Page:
Tourism helps lead a solid GDP growth


Tourism helps lead a solid GDP growth

Gross Domestic Product (GDP) growth in Thailand reached 3.2 percent for the first quarter of 2016, a high it has not seen for three years according to the National Economic and Social Development Board (NESDB).

According to the NESDB the two key reasons for this surge in GDP is the rapid improvement in the tourism sector and the deployment of the government’s stimulus measures which began last September.

The NESDB said the government has launched 10 specific stimulus packages with a 645 billion budget allocation, with 518 billion baht earmarked for what it termed a variety of ‘soft’ loans while the remainder was part of government spending. Around 141 billion baht was spent in the first quarter this year.

The NESDB believes a further 116 billion baht will be sufficient to maintain the momentum gained in the first quarter.

Tourism is the one sector which has well and truly kept Thailand’s economy pumping along in the first quarter, rising a significant 15.5 percent to see nine million foreign arrivals.

The NESDB believes tourism will generate income of around 1.68 trillion baht in 2016 and this will account for 12 percent of GDP, a jump from 10 percent last year.

Tourist arrival numbers, originally projected to reach 32.5 million, have been scaled upwards, to 33 million for this year.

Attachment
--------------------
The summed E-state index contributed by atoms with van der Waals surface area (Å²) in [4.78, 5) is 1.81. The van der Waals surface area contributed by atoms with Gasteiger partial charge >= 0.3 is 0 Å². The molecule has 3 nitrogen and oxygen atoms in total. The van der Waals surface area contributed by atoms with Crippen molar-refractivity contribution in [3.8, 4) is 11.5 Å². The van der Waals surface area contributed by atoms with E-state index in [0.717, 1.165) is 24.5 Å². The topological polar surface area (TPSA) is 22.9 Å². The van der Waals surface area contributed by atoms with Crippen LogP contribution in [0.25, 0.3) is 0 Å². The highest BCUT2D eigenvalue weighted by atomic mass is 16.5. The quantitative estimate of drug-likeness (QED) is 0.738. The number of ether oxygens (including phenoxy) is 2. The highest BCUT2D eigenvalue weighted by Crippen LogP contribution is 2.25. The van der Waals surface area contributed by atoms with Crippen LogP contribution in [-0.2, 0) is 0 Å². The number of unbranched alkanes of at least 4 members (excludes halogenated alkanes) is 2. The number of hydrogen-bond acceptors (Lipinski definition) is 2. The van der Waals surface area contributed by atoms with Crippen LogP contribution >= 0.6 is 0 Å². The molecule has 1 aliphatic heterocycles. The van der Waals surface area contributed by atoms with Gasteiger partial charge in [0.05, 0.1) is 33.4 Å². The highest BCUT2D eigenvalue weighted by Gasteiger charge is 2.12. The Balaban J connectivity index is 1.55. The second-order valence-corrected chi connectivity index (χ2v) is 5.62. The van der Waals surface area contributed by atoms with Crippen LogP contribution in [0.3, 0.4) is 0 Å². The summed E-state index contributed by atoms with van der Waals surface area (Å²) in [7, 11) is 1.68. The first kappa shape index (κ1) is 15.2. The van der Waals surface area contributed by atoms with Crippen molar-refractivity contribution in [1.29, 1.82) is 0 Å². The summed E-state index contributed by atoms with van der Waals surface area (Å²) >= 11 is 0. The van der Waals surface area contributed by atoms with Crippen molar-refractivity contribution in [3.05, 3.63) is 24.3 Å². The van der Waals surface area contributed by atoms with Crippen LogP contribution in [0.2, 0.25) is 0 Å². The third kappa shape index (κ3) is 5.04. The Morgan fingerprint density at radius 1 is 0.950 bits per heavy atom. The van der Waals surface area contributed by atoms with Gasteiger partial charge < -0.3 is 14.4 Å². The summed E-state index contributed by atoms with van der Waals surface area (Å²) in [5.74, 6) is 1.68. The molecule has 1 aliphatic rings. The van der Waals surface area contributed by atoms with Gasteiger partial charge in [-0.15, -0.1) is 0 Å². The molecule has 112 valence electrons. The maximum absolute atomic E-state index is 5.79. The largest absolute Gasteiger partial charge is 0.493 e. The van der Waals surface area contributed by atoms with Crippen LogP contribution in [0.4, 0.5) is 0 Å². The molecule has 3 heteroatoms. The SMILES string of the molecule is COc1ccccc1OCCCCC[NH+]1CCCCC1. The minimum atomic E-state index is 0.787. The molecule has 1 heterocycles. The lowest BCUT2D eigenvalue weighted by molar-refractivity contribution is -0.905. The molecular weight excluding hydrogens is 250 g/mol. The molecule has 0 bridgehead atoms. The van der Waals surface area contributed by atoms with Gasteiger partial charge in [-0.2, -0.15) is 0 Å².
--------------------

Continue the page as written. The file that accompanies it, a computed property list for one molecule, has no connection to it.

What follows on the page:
On the downside, the NESDB has revised down its export forecast due to the weakening of large economies, especially China. While previously touting a 1.2 percent growth in exports, it now says there is likely to be a 1.7 percent contraction.

The severe drought has also heavily impacted farm incomes, which, in turn, has led domestic consumption in the agricultural sector to contract by 1.5 percent in the first quarter.

The Board of Investment (BoI) said investor requests for investment privileges had risen by 212 percent to 109 billion baht in the first quarter compared to the same period in 2015.

The Fiscal Policy Office (FPO) believes Thailand’s economy has already passed its toughest period, in 2014, when growth was a paltry 0.8 percent. The FPO differs in its estimates for export contraction, believing exports will fall by 0.7 percent rather than the 1.7 percent predicted by the NESDB.

Much of the economic growth hope is centred around the 1.7 trillion baht’s worth of government big-ticket infrastructure projects, with the hope that these will have a knock-on effect across the country in terms of stimulating economic growth.

The FPO had cut its expected GDP growth this year from 3.7 to 3.3 percent due to the continuing problems in the export market.